In fact, the dark chronicle section itself is controversial; the moment an article enters that box, its content becomes completely detached from any social and economic context, remaining nothing but a poor rewrite of a police report. For example, reports of stabbings between men for a parking space, not uncommon in the dark chronicles, only reinforce the idea that conflictual situations usually end in violence. This style of reporting leaves unconsidered the importance of discussing toxic masculinity and the economic and social context that enables its expression.
When an outlet is privately owned in its entirety the search for profit leads to uncritical and easy to digest content which has a purely commercial purpose. As a result, the sensational representation of crime in the dark chronicles becomes necessary content. There is a long-running debate about how dominant ideologies and political, economic and technological factors shape the selection and production of stories, including crime reporting, but while that debate continues, Kosovar media must first eliminate the dark chronicles section, or at least leave gender-based violence out of it.
The style of reporting in the dark chronicles excludes narratives of economic violence. The reality of gender-based violence requires detailed analysis on underlying power and economic relations. This would help a feminist public debate that is often limited to women’s rights organizations.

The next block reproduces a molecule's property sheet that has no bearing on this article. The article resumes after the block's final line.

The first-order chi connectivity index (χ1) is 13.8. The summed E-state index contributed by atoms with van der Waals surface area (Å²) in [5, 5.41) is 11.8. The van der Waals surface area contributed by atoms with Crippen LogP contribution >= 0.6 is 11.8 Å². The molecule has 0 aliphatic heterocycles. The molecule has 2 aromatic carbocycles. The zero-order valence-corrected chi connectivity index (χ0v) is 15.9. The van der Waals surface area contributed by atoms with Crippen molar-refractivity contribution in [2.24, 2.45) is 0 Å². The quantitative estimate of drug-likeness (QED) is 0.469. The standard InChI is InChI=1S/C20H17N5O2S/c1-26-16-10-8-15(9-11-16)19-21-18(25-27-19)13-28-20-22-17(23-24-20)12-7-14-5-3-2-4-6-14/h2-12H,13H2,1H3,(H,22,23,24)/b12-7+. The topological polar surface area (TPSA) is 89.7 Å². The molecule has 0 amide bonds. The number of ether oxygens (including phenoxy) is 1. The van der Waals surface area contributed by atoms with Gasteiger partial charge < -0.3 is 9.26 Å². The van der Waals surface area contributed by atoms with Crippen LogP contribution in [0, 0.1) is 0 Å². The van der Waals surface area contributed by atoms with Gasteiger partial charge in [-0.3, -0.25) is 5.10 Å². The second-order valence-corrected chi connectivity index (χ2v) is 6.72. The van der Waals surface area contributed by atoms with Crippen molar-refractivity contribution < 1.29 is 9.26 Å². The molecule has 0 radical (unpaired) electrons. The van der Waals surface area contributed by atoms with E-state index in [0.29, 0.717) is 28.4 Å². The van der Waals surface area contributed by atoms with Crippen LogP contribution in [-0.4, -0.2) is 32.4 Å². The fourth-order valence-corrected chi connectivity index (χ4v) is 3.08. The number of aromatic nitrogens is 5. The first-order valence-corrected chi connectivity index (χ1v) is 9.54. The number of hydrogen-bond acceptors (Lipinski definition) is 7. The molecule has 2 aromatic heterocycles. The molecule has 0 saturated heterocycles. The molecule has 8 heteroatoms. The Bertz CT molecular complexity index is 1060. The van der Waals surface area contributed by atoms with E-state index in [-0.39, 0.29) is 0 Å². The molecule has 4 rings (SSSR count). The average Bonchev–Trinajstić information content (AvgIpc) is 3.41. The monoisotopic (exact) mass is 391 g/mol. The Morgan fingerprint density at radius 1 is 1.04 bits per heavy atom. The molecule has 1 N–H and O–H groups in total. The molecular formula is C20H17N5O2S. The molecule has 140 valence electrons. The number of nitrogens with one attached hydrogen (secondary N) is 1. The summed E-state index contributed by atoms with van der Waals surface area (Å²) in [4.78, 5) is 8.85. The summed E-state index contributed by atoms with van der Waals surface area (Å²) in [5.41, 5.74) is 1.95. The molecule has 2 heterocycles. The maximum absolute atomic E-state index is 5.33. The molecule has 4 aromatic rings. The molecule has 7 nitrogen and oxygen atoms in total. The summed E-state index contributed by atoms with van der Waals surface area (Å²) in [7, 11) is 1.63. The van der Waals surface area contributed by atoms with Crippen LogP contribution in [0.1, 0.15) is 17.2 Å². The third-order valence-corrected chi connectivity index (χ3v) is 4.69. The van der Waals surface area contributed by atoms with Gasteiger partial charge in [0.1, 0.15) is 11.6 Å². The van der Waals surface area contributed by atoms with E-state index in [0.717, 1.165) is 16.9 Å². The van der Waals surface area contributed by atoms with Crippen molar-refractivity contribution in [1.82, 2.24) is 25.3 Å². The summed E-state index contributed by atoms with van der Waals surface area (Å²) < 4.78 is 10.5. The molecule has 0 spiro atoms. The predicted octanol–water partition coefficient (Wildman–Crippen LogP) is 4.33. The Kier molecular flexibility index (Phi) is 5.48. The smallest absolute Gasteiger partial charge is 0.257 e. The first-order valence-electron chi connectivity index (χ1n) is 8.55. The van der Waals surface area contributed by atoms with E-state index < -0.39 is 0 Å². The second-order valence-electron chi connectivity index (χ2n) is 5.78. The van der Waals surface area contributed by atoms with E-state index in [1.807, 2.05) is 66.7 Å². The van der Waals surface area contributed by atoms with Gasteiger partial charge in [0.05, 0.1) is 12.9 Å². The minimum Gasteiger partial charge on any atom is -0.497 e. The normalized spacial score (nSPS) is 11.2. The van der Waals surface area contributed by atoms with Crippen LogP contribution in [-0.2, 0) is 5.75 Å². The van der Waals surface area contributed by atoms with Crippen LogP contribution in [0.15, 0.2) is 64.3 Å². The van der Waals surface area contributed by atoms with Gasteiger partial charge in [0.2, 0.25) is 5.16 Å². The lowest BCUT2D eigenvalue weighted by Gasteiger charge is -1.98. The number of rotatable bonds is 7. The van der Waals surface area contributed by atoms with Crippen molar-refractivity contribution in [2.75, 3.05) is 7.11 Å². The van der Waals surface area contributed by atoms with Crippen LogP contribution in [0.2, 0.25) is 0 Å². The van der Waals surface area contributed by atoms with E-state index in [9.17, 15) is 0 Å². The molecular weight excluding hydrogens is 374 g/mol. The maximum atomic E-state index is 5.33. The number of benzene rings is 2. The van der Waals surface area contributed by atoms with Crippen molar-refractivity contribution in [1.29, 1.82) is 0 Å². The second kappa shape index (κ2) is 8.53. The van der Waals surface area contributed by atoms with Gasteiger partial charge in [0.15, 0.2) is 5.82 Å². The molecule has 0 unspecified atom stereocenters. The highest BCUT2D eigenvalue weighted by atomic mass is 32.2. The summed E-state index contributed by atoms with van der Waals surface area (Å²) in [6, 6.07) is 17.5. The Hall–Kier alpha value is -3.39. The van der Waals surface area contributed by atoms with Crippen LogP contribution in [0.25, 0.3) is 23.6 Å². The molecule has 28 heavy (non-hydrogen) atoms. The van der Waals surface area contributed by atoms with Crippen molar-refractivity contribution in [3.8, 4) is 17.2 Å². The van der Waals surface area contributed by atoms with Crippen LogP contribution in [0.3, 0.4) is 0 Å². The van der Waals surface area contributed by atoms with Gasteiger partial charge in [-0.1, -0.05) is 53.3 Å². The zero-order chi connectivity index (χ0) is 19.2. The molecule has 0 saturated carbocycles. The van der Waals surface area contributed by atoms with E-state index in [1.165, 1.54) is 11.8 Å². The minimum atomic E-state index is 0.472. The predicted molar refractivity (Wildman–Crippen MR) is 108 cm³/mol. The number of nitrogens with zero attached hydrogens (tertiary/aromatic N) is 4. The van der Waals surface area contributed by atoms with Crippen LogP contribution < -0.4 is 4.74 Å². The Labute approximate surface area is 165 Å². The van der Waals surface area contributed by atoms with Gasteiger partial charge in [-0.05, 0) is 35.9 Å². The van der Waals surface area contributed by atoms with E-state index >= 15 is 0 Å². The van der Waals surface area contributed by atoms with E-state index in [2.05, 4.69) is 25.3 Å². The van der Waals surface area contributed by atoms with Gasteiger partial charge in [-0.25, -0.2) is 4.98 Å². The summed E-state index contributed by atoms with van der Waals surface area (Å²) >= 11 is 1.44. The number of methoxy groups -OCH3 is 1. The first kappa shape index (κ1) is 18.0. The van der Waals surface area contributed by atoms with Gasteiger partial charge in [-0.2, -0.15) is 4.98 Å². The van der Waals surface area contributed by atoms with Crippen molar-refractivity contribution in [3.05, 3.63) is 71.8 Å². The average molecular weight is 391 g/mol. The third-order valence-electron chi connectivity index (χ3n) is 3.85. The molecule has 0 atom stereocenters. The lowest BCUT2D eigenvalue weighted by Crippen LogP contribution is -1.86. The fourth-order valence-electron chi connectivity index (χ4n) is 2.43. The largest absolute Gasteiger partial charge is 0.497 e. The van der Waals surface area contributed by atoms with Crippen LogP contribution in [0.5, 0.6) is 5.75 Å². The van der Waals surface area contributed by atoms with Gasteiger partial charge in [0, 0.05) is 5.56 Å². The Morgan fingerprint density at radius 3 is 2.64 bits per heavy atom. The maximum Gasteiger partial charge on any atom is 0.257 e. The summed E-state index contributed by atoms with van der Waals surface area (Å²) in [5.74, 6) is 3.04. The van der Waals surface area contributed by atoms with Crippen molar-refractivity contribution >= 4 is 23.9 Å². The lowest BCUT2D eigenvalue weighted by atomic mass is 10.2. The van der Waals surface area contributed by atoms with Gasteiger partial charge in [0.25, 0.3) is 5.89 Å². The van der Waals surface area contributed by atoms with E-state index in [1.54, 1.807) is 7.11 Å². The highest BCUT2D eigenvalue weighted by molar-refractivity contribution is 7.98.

Instead, almost systematically, the media re-victimizes women either through language formulations: “A woman is killed…”, “A girl is raped …”, or through the illustration. Everyone has seen photographs, commonly used in the media, where the attention falls on the perpetrator, standing in an attack position while the woman covers her face with her hands. With this, women continue to be portrayed as helpless victims. Something as simple as a header reading “Man kills a woman,” unseen up to now, would place responsibility on the perpetrator and offer the victims the dignity they deserve.
From the categorization of these articles to the language and pictures used, newsrooms need to show that they understand that femicide is not simply an offense and that putting it in the frame of sensationalism and entertainment devalues women’s fundamental rights. The role of the media is not to give basic information about one more murder, but to dig in and bring attention to the economic inequalities of the institutionalized patriarchy that enable and facilitate the killing of women. In the list of those who have the duty to fight gender-based violence and femicide, the media are at the top.
Author: Dafina Halili
Feature image: Anete Lusina / CC
This article was originally produced for and published by Kosovo 2.0 within the framework of RDN 2.0 project. It has been re-published here with permission.
This article was produced based on the media monitoring done by the Reporting Diversity Network 2.0, with the financial support of the European Union, Balkan Trust for Democracy, a project of the German Marshall Fund of the United States, and the Royal Norwegian Embassy in Belgrade.